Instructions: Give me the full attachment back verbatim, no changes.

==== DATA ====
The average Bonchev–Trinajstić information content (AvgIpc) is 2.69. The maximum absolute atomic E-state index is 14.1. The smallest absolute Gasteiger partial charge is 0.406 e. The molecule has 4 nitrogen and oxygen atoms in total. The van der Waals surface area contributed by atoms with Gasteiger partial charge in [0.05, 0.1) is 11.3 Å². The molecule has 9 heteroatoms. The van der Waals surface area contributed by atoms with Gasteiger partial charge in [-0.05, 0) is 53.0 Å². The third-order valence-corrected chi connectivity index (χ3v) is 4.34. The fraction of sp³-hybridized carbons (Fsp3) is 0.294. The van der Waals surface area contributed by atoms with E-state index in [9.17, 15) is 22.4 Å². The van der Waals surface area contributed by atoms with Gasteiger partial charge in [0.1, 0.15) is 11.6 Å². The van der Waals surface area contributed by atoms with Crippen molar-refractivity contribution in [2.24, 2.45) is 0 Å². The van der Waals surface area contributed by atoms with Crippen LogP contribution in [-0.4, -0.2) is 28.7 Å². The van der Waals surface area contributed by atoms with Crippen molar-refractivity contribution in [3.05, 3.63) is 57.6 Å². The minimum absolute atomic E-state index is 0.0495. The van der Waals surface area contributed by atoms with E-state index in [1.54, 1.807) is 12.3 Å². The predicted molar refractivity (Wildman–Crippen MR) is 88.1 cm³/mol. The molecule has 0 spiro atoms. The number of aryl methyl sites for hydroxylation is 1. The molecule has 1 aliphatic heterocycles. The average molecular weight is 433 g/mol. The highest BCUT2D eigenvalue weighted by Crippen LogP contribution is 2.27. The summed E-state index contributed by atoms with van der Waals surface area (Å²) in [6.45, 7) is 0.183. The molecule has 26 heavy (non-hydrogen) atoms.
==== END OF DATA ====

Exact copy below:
The average Bonchev–Trinajstić information content (AvgIpc) is 2.69. The maximum absolute atomic E-state index is 14.1. The smallest absolute Gasteiger partial charge is 0.406 e. The molecule has 4 nitrogen and oxygen atoms in total. The van der Waals surface area contributed by atoms with Gasteiger partial charge in [0.05, 0.1) is 11.3 Å². The molecule has 9 heteroatoms. The van der Waals surface area contributed by atoms with Gasteiger partial charge in [-0.05, 0) is 53.0 Å². The third-order valence-corrected chi connectivity index (χ3v) is 4.34. The fraction of sp³-hybridized carbons (Fsp3) is 0.294. The van der Waals surface area contributed by atoms with E-state index in [9.17, 15) is 22.4 Å². The van der Waals surface area contributed by atoms with Gasteiger partial charge in [0.1, 0.15) is 11.6 Å². The van der Waals surface area contributed by atoms with Crippen molar-refractivity contribution in [2.24, 2.45) is 0 Å². The van der Waals surface area contributed by atoms with Crippen LogP contribution in [-0.4, -0.2) is 28.7 Å². The van der Waals surface area contributed by atoms with Crippen molar-refractivity contribution in [3.05, 3.63) is 57.6 Å². The minimum absolute atomic E-state index is 0.0495. The van der Waals surface area contributed by atoms with E-state index in [1.54, 1.807) is 12.3 Å². The predicted molar refractivity (Wildman–Crippen MR) is 88.1 cm³/mol. The molecule has 0 spiro atoms. The number of aryl methyl sites for hydroxylation is 1. The molecule has 1 aliphatic heterocycles. The average molecular weight is 433 g/mol. The highest BCUT2D eigenvalue weighted by Crippen LogP contribution is 2.27. The summed E-state index contributed by atoms with van der Waals surface area (Å²) in [6.45, 7) is 0.183. The molecule has 26 heavy (non-hydrogen) atoms.